National Museum of History of Moldova
 

Exhibitions

“World Press Photo”

November 18 - December 9, 2020

Chişinău will host for the fourth time the World Press Photo International Exhibition 2020, the most important photographic competition in the world. The event is organized by the Independent Journalism Center (IJC) with the support of the Kingdom of the Netherlands.

The annual photography competition awards photographers around the world for the best images that have contributed to the development of visual journalism in the last year. Professional photographers, photojournalists and documentary photographers take part in the competition.

For the 2020 competition, the jury of 17 professionals in the field of photography selected the best images and stories that marked last year. The jury established as a key theme of the events of 2019 the protests and the role of young people in promoting changes. The stories regarding environmental issues also stood out, being represented not only in the Environment category, but also in other categories such as Contemporary Issues, Nature or News; all the images emphasize the importance of the subject.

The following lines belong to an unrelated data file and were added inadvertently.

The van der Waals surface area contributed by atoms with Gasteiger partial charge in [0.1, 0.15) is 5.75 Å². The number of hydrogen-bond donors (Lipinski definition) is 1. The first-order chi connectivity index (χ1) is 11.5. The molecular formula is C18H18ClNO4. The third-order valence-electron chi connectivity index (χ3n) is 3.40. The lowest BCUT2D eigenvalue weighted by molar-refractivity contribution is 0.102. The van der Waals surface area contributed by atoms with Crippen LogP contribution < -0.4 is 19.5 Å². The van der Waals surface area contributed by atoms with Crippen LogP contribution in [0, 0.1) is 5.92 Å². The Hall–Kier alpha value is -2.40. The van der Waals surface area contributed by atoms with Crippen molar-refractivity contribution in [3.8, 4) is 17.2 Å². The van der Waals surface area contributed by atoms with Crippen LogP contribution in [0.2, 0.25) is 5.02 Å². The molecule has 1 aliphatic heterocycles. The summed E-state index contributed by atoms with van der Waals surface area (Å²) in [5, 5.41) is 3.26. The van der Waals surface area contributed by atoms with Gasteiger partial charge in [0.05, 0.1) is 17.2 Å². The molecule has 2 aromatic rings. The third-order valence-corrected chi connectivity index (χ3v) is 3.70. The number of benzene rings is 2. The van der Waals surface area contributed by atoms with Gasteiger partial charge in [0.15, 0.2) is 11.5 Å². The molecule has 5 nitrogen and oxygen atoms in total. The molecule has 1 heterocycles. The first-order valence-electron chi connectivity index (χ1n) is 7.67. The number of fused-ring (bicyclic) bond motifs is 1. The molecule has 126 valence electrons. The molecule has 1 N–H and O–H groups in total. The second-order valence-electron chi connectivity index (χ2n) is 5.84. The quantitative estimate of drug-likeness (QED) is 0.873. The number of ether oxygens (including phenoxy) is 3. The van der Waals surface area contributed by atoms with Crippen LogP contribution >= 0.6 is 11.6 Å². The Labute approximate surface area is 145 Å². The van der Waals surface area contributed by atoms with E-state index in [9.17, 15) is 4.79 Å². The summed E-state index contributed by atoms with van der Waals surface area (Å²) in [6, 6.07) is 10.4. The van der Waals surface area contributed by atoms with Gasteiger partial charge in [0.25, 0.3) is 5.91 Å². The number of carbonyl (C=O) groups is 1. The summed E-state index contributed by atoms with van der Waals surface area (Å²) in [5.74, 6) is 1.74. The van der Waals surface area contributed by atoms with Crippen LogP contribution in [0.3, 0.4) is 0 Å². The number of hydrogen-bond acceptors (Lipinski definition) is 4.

The general public is invited to discover the stories behind the winning photos at the National Museum of History of Moldova, from November 19 to December 9, 2020.

Useful information about the event:

● Opening of the exhibition: November 18, 11:00, National Museum of History of Moldova, entrance by invitations.
● Visiting hours for the general public: from 10:00 to 17:00. Friday - closed.
● Tickets can be purchased at the museum.
● Ticket price: 10 MDL for adults; 5 MDL for students.

The winning photos were selected from a number of 73,996 works by 4,282 photographers from 125 countries. The jury nominated 44 photographers from 24 countries: Algeria, Australia, Belarus, Belgium, Canada, Denmark, Ethiopia, France, Germany, Hungary, Ireland, Italy, Japan, Lithuania, Mexico, Poland, Peru, Russia, South Africa, South Korea, Spain, Turkey, the United Kingdom, and the USA.